Arusha, February 03, 2003 (FH) - Former prefect of the South West Rwanda province of Cyangugu, Emmanuel Bagambiki “did everything he could” to stop killings in his province during the 1994 genocide, his defence told the International Criminal Tribunal for Rwanda(ICTR) on Monday. Bagambiki's defence counsel, Vincent Lurquin of Belgium was presenting the opening statement for the defence.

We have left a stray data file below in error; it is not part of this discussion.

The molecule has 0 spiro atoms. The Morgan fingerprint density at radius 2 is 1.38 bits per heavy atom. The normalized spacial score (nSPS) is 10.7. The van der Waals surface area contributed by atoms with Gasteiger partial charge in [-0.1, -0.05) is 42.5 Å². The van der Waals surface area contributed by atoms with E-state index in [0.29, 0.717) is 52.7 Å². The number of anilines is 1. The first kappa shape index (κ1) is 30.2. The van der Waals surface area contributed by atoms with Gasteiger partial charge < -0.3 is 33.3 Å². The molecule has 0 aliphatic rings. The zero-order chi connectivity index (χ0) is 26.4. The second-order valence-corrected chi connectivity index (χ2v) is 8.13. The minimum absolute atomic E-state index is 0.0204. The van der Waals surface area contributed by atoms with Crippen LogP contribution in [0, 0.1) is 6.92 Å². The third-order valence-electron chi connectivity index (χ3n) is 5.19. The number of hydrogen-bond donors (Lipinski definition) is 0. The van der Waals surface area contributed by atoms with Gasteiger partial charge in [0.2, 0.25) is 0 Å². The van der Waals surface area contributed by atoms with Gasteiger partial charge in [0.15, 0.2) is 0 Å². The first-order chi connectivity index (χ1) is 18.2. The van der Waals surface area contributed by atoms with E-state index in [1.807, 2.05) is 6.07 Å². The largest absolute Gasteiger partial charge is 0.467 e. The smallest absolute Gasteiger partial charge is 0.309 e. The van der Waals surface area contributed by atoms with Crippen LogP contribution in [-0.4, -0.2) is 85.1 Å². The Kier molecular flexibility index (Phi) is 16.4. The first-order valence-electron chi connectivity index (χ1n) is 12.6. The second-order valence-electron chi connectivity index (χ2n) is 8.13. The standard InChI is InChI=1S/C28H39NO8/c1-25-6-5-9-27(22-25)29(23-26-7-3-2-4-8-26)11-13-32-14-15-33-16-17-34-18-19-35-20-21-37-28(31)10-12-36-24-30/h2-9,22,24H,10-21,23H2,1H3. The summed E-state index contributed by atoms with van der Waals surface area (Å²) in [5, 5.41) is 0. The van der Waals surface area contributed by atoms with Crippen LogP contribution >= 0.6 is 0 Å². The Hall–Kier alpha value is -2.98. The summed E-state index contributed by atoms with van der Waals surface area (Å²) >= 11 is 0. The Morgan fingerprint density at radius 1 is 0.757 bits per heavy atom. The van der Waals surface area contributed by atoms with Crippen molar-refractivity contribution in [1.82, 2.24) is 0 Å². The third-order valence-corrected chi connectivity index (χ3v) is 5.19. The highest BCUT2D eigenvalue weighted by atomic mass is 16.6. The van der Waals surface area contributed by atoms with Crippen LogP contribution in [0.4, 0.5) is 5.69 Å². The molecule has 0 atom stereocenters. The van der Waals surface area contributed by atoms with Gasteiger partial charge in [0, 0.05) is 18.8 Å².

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“We shall bring witnesses to testify on how Bagambiki (…) did everything he could to save as many lives as he could. He did not succeed on all occasion, but he did his best”, said Lurquin. Bagambiki, 54 is accused of being one of the planners and leaders of the genocide in his home province of Cyangugu. The prosecution accuses him of attending and participating in meetings organising the genocide and coordinating killings of ethnic Tutsis throughout the genocide. The prosecution alleges that at one point, Bagambiki promised the Hutu population of his province that they would kill all Tutsis so that “in thefuture, generations of Hutu children will not know what a Tutsi looks like”. Lurquin challenged the statement arguing that Bagambiki would not have gone around Cyangugu persuading assailants to stop the killings if he held such opinions. He listed several occasions on which he said Bagambiki had successfully prevented attacks against Tutsis. “However”, said Lurquin, “the will of one man wouldn't stop a deadly menace”. Furthermore, Lurquin said that the defence would “demonstrate” that the prosecution had presented a “simple version of events in Rwanda”. “In the indictment, the prosecution mentions the October 1990 invasion of Rwanda by the Rwandese Patriotic Front (RPF, a predominantly Tutsi rebel movement) only once. This is despite the fact that it is one of, if not the most important, trigger of the 1994 genocide”, said Lurquin. “If there hadn't been a war, there wouldn't have been the killings”, he added. Lurquin also told the court that, contrary to the prosecution case, Bagambiki was “a manager and not a politician”. This, said Lurquin, was inline with his (Bagambiki's) professional training in and “passion” for teaching. “He dedicated his skills to the development of his region”, he said. Bagambiki is jointly on trial with two former leaders from Cyangugu. They are; former minister of transport and telecommunications, Andre Ntagerura and former commander of the Cyangugu military camp, Lieutenant Samuel Imanishimwe. Earlier on Monday, Imanishimwe's defence closed its case albeit before presenting its last witness. The witness, a military official, could notmake it to the tribunal on schedule. The court however said it would hear him as soon as he managed to get to the court. Defence said that the witness was still waiting to get permission to leave his country from the head of state. The Cyangugu trial was adjourned shorrly after Lurquin's opening statement at the end of the afternoon session. It will resume on Tuesday with the first defence witness for Bagambiki. The trial is before Chamber Three of the ICTR composed of judges; Lloyd George William of St. Kitts and Nevis (presiding), Yakov Ostrovsky of Russia and Pavel Dolenc of Slovenia. GG/CE/FH(CY'0203e)